another way. The average couple renting now have to spend 50% of

:33:46.:33:50.

their income on rent. Is that affordable? That is exactly what

:33:51.:33:53.

we're trying to do something about. Whether you're trying to buy or

:33:54.:33:56.

rent, housing in this country has become less and less affordable

:33:57.:34:00.

because the 30-40 years governments haven't built in times. This white

:34:01.:34:04.

Paper is trying to do something about that. You have been in power

:34:05.:34:08.

six, almost seven years. That's right. Why are ownership of new

:34:09.:34:16.

homes to 24 year low? It was a low figure because it's a new five-year

:34:17.:34:19.

programme. That is not a great excuse. It's not an excuse at all.

:34:20.:34:24.

The way these things work, you have a five-year programme and in the

:34:25.:34:27.

last year you have a record number of delivery and when you start a new

:34:28.:34:30.

programme, a lower level. If you look at the average over six years,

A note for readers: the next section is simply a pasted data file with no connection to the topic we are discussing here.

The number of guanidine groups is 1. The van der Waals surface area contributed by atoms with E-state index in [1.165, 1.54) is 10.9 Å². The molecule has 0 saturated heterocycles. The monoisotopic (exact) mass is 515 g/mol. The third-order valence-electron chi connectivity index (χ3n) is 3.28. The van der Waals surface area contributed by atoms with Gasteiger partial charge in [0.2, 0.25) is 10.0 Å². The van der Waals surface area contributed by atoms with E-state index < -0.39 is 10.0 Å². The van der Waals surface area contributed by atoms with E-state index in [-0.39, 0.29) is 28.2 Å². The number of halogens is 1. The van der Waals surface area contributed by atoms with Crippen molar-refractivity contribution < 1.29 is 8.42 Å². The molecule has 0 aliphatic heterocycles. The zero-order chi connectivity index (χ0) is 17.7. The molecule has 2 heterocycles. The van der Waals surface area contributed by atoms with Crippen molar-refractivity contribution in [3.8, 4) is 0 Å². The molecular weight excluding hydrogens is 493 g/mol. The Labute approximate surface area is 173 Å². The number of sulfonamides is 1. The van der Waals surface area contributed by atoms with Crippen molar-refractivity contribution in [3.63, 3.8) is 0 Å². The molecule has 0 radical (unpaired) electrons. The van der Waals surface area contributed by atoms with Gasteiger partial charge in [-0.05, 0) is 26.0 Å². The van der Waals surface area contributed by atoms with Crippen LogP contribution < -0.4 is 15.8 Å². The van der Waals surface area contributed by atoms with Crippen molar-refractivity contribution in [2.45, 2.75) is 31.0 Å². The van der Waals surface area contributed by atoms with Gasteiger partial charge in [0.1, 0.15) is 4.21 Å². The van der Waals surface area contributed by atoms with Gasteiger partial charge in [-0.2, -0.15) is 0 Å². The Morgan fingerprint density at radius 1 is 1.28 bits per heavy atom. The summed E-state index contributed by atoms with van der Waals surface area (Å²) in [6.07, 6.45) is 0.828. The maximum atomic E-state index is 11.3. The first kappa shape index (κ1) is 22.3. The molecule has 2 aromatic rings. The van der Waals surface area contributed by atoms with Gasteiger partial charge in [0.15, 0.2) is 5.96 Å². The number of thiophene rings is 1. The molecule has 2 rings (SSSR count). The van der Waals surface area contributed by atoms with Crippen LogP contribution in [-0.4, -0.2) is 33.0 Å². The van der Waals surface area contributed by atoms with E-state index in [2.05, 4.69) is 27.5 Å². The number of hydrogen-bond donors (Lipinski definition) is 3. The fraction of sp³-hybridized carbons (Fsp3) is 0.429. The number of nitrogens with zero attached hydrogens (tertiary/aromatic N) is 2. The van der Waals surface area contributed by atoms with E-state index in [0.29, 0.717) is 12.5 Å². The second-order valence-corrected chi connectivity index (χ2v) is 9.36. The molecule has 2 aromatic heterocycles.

:34:31.:34:35.

this government has built more affordable housing than the previous

:34:36.:34:40.

one. Stiletto 24 year loss, that is an embarrassment. Yes. We have the

:34:41.:34:47.

figures, last year was 32,000, the year before 60 6000. You get this

:34:48.:34:49.

cliff edge effect. It is embarrassing and we want to stop it

:34:50.:34:55.

happening in the future. You want to give tenants more secure and longer

:34:56.:34:59.

leases which rent rises are predictable in advance. Ed Miliband

:35:00.:35:06.

promoted three-year tenancies in the 2015 general election campaign and

:35:07.:35:09.

George Osborne said it was totally economically illiterate. What's

:35:10.:35:15.

changed? You are merging control of the rents people in charge, which

:35:16.:35:19.

we're not imposing. We want longer term tenancies. Most people have

:35:20.:35:24.

six-month tenancies... Within that there would be a control on how much

:35:25.:35:28.

the rent could go up? Right? It would be set for the period of the

:35:29.:35:33.

tenancies. That's what I just said, that's what Ed Miliband proposed. Ed

:35:34.:35:37.

Miliband proposed regulating it for the whole sector. One of the reasons

:35:38.:35:42.

institutional investment is so attractive, if you had a spare home

:35:43.:35:46.